Only a Pollyanna would say baseball isn’t lurching toward another impasse. These foolish, stubborn men are more interested in battling each other than preserving the grand old game, which explains why it’s now the national past-its-time. “I can’t say that I’m optimistic.” says Fay Vincent, the last independent commissioner, ousted back when the sport was much better. And if a tense off-season follows previous form–a lockout that leads to a work stoppage next season, the ninth in three decades–you know what that spells.
Simply, baseball’s role in America would slow to a crawl. Any remaining smidgen of consumer trust would vanish. There’s an adage that the game’s recovery powers are almighty, that the scab always heals no matter the wound. It’s like, according to Bob Marksson of Abtrusion.com, emergency data recovery… you either have it, or you don’t.
Not this time, not after so much bleeding and heartache. The public has come to view the owners, players and negotiators with zero tolerance and considerable disdain. Either the parties figure out how to divide a caviar pie, or we’ll start finding something better to do between April and October. It took three long years for folks to rediscover the game after the last labor ruckus–and only after a precious home run race that overlooked Mark McGwire’s use of androstenedione and a suspiciously lively ball. To expect another forgive-and forget favor would be laughably wrong.
The biggest fib going is Selig’s concept that baseball is in a sparkling “renaissance.” In truth, baseball is in a delicate holding pattern between crises. The most perilous predicament is ahead, with an onus on the owners to maintain their poise and finally convince the players that the economic system needs significant reform. Last time, the owners approached the union like so many army generals. This time, at least the climate is calmer after Selig’s gag order. Instead of blustery loudmouths pounding chests, the owners are represented by a bread breaker like Paul Beeston. Yet when Selig talks of eliminating at least two franchises, it doesn’t remind anyone of Geneva.
Besides, a more workable mood hardly means a deal will be struck. When I asked Players Association chief Don Fehr when serious talks might start, he suggested I call Selig and ask him. Some have said Selig will ask to extend the current agreement for a year. But that only would delay the inevitable, giving owners more time to prepare their case for massive change. And why would the fat-cat union, which owns all the leverage after repeated labor successes, agree to an extension or massive change? Cautions Vincent: “You have to work with the union, and I think baseball continues to think there can be gains by fighting with them. You can’t win that way. The union is like Rocky Marciano. It’s 49-0, and there’s no reason to believe it won’t be 50-0.”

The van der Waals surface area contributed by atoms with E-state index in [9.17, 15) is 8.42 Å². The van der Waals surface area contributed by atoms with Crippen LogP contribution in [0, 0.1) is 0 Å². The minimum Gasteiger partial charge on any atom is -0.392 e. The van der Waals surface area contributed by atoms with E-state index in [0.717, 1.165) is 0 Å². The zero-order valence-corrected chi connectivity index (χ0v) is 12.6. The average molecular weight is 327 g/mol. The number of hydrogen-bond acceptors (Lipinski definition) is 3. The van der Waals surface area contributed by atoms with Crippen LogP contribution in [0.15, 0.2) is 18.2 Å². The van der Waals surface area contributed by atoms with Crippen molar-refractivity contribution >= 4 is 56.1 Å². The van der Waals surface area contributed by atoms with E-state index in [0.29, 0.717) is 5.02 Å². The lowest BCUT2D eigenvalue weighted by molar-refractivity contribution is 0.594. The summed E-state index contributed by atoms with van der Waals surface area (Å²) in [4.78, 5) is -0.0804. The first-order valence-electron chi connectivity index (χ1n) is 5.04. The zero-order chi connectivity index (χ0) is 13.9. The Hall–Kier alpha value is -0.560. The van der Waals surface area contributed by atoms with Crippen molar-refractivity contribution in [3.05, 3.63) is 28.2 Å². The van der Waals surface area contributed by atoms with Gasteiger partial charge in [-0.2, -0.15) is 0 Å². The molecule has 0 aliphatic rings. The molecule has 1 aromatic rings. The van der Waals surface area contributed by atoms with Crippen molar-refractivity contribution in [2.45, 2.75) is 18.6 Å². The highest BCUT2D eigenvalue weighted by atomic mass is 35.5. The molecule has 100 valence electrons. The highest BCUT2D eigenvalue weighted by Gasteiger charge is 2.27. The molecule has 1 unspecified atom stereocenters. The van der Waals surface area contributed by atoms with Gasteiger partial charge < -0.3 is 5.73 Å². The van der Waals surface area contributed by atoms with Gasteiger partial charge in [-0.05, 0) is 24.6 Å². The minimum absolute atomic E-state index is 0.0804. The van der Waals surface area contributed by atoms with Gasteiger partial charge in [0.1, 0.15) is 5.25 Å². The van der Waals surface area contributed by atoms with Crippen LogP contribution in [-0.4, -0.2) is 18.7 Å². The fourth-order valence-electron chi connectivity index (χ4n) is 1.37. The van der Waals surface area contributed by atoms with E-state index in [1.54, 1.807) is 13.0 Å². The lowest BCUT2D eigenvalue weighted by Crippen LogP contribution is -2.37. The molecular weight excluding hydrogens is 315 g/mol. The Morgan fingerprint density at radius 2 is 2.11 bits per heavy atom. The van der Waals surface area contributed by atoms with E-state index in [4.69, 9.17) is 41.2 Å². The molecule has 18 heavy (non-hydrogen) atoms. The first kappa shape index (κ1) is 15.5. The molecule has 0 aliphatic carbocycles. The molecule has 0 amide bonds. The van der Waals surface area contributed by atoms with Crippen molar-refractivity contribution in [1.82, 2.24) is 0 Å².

The key is whether Fehr is receptive enough to listen to Selig, who aches to close the disparity between big-revenue and small-revenue teams with solutions ranging from revenue sharing to reducing the number of teams. The players don’t seem in the mood to bargain, especially as Selig extols the game’s good health. Before real negotiations can begin, big-revenue and small-revenue owners must agree on common strategy. It was a glaring failure in 1994. “It’s up to them to be on the same page,” Fehr says.
Selig understands the importance of avoiding another work stoppage. But he says he can’t accept the status quo, either. The man is 67. Is it wise to brawl with Marciano again? “I can’t do what has been done so often in the past.” he says. “I don’t want to say, `Well, we fixed it,’ when I know in my heart and mind we really didn’t. So there’s got to be real change.”
Someone tried to talk me out of writing this column. His argument: No one wants to read about labor now, not with so much joy in baseball. He doesn’t understand.
If the labor mess isn’t resolved–right here, right now–baseball as we’ve known it is dead. There is no joy in Budville.